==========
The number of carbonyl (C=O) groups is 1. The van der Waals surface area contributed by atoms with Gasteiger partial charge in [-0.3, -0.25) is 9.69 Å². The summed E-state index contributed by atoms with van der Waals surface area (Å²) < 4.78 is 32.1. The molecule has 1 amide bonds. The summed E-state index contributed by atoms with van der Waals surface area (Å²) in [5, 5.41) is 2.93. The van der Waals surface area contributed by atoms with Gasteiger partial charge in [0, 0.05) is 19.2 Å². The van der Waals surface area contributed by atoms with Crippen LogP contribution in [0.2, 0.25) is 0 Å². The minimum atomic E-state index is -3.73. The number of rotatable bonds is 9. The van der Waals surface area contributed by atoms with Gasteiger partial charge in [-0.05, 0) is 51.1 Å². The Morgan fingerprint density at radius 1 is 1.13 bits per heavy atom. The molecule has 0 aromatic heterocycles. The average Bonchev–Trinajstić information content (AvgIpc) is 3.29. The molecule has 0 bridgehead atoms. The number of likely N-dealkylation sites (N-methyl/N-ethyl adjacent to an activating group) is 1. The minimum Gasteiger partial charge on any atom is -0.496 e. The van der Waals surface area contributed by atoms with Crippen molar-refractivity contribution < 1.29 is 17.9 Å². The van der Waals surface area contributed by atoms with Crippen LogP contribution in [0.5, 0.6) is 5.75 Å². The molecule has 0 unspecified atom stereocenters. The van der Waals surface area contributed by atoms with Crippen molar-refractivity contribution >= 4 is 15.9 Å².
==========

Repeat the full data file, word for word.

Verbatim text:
The number of carbonyl (C=O) groups is 1. The van der Waals surface area contributed by atoms with Gasteiger partial charge in [-0.3, -0.25) is 9.69 Å². The summed E-state index contributed by atoms with van der Waals surface area (Å²) < 4.78 is 32.1. The molecule has 1 amide bonds. The summed E-state index contributed by atoms with van der Waals surface area (Å²) in [5, 5.41) is 2.93. The van der Waals surface area contributed by atoms with Gasteiger partial charge in [0, 0.05) is 19.2 Å². The van der Waals surface area contributed by atoms with Crippen LogP contribution in [0.2, 0.25) is 0 Å². The minimum atomic E-state index is -3.73. The number of rotatable bonds is 9. The van der Waals surface area contributed by atoms with Gasteiger partial charge in [-0.05, 0) is 51.1 Å². The Morgan fingerprint density at radius 1 is 1.13 bits per heavy atom. The molecule has 0 aromatic heterocycles. The average Bonchev–Trinajstić information content (AvgIpc) is 3.29. The molecule has 0 bridgehead atoms. The number of likely N-dealkylation sites (N-methyl/N-ethyl adjacent to an activating group) is 1. The minimum Gasteiger partial charge on any atom is -0.496 e. The van der Waals surface area contributed by atoms with Crippen molar-refractivity contribution < 1.29 is 17.9 Å². The van der Waals surface area contributed by atoms with Crippen LogP contribution in [0.5, 0.6) is 5.75 Å². The molecule has 0 unspecified atom stereocenters. The van der Waals surface area contributed by atoms with Crippen molar-refractivity contribution >= 4 is 15.9 Å².